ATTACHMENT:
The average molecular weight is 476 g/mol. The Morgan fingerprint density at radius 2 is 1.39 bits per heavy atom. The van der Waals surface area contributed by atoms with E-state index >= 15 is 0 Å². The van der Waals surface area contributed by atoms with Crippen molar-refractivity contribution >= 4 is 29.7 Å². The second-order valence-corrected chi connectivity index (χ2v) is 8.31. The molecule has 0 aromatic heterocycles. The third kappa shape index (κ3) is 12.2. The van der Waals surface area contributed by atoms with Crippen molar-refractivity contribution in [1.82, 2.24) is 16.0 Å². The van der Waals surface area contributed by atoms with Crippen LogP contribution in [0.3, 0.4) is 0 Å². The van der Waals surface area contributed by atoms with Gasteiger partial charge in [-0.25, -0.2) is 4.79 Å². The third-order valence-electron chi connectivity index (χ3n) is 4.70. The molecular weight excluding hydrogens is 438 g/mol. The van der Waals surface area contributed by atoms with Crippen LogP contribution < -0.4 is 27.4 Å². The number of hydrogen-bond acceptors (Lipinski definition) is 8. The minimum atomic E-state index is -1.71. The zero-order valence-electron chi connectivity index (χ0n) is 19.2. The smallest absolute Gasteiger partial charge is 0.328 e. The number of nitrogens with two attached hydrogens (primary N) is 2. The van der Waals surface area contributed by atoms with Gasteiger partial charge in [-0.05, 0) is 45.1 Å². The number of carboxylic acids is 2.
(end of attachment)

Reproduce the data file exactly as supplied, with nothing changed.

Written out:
The average molecular weight is 476 g/mol. The Morgan fingerprint density at radius 2 is 1.39 bits per heavy atom. The van der Waals surface area contributed by atoms with E-state index >= 15 is 0 Å². The van der Waals surface area contributed by atoms with Crippen molar-refractivity contribution >= 4 is 29.7 Å². The second-order valence-corrected chi connectivity index (χ2v) is 8.31. The molecule has 0 aromatic heterocycles. The third kappa shape index (κ3) is 12.2. The van der Waals surface area contributed by atoms with Crippen molar-refractivity contribution in [1.82, 2.24) is 16.0 Å². The van der Waals surface area contributed by atoms with Crippen LogP contribution in [0.3, 0.4) is 0 Å². The van der Waals surface area contributed by atoms with Gasteiger partial charge in [-0.25, -0.2) is 4.79 Å². The third-order valence-electron chi connectivity index (χ3n) is 4.70. The molecular weight excluding hydrogens is 438 g/mol. The van der Waals surface area contributed by atoms with Crippen LogP contribution < -0.4 is 27.4 Å². The number of hydrogen-bond acceptors (Lipinski definition) is 8. The minimum atomic E-state index is -1.71. The zero-order valence-electron chi connectivity index (χ0n) is 19.2. The smallest absolute Gasteiger partial charge is 0.328 e. The number of nitrogens with two attached hydrogens (primary N) is 2. The van der Waals surface area contributed by atoms with Gasteiger partial charge in [-0.05, 0) is 45.1 Å². The number of carboxylic acids is 2.